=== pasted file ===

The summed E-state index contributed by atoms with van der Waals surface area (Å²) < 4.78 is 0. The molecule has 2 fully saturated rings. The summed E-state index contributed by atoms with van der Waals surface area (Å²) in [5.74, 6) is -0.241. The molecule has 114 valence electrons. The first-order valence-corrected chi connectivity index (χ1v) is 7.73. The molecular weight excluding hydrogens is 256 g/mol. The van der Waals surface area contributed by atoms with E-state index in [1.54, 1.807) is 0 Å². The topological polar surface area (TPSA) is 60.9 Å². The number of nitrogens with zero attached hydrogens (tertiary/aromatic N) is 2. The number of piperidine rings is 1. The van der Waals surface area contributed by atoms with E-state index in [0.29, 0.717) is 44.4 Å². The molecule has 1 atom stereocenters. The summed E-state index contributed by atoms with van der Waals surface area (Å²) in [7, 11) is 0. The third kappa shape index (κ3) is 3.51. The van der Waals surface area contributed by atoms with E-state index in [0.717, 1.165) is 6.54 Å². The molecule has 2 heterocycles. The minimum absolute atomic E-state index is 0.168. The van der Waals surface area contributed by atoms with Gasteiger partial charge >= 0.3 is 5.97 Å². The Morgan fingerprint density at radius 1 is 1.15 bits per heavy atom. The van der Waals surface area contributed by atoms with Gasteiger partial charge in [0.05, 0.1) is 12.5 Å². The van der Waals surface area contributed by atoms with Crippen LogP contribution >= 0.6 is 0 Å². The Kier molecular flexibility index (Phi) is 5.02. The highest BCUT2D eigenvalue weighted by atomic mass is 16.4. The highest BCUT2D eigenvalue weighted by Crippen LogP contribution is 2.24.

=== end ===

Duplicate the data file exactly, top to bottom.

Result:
The summed E-state index contributed by atoms with van der Waals surface area (Å²) < 4.78 is 0. The molecule has 2 fully saturated rings. The summed E-state index contributed by atoms with van der Waals surface area (Å²) in [5.74, 6) is -0.241. The molecule has 114 valence electrons. The first-order valence-corrected chi connectivity index (χ1v) is 7.73. The molecular weight excluding hydrogens is 256 g/mol. The van der Waals surface area contributed by atoms with E-state index in [1.54, 1.807) is 0 Å². The topological polar surface area (TPSA) is 60.9 Å². The number of nitrogens with zero attached hydrogens (tertiary/aromatic N) is 2. The number of piperidine rings is 1. The van der Waals surface area contributed by atoms with E-state index in [0.29, 0.717) is 44.4 Å². The molecule has 1 atom stereocenters. The summed E-state index contributed by atoms with van der Waals surface area (Å²) in [7, 11) is 0. The third kappa shape index (κ3) is 3.51. The van der Waals surface area contributed by atoms with E-state index in [0.717, 1.165) is 6.54 Å². The molecule has 2 heterocycles. The minimum absolute atomic E-state index is 0.168. The van der Waals surface area contributed by atoms with Gasteiger partial charge >= 0.3 is 5.97 Å². The Morgan fingerprint density at radius 1 is 1.15 bits per heavy atom. The van der Waals surface area contributed by atoms with Gasteiger partial charge in [0.05, 0.1) is 12.5 Å². The van der Waals surface area contributed by atoms with Crippen LogP contribution >= 0.6 is 0 Å². The Kier molecular flexibility index (Phi) is 5.02. The highest BCUT2D eigenvalue weighted by atomic mass is 16.4. The highest BCUT2D eigenvalue weighted by Crippen LogP contribution is 2.24.